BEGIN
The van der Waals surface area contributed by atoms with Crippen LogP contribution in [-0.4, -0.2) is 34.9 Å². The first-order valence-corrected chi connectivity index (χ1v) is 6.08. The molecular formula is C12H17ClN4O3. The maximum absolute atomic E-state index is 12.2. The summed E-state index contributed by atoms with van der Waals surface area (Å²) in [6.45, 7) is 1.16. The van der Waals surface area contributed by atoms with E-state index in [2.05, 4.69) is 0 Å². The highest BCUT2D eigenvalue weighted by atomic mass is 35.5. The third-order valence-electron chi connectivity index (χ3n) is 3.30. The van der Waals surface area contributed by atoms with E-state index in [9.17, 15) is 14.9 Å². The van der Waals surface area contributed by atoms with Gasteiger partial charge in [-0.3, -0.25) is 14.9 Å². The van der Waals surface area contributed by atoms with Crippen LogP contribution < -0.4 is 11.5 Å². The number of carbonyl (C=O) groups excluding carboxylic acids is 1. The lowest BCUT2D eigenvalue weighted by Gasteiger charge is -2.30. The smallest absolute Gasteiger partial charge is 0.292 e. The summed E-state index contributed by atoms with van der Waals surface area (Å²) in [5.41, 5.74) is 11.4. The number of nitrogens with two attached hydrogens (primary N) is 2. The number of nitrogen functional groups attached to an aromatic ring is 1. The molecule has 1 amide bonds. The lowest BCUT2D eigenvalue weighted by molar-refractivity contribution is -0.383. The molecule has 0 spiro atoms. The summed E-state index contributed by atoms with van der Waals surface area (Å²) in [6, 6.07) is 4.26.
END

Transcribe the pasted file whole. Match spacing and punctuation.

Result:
The van der Waals surface area contributed by atoms with Crippen LogP contribution in [-0.4, -0.2) is 34.9 Å². The first-order valence-corrected chi connectivity index (χ1v) is 6.08. The molecular formula is C12H17ClN4O3. The maximum absolute atomic E-state index is 12.2. The summed E-state index contributed by atoms with van der Waals surface area (Å²) in [6.45, 7) is 1.16. The van der Waals surface area contributed by atoms with E-state index in [2.05, 4.69) is 0 Å². The highest BCUT2D eigenvalue weighted by atomic mass is 35.5. The third-order valence-electron chi connectivity index (χ3n) is 3.30. The van der Waals surface area contributed by atoms with E-state index in [9.17, 15) is 14.9 Å². The van der Waals surface area contributed by atoms with Gasteiger partial charge in [-0.3, -0.25) is 14.9 Å². The van der Waals surface area contributed by atoms with Crippen LogP contribution < -0.4 is 11.5 Å². The number of carbonyl (C=O) groups excluding carboxylic acids is 1. The lowest BCUT2D eigenvalue weighted by Gasteiger charge is -2.30. The smallest absolute Gasteiger partial charge is 0.292 e. The summed E-state index contributed by atoms with van der Waals surface area (Å²) in [5.41, 5.74) is 11.4. The number of nitrogens with two attached hydrogens (primary N) is 2. The number of nitrogen functional groups attached to an aromatic ring is 1. The molecule has 1 amide bonds. The lowest BCUT2D eigenvalue weighted by molar-refractivity contribution is -0.383. The molecule has 0 spiro atoms. The summed E-state index contributed by atoms with van der Waals surface area (Å²) in [6, 6.07) is 4.26.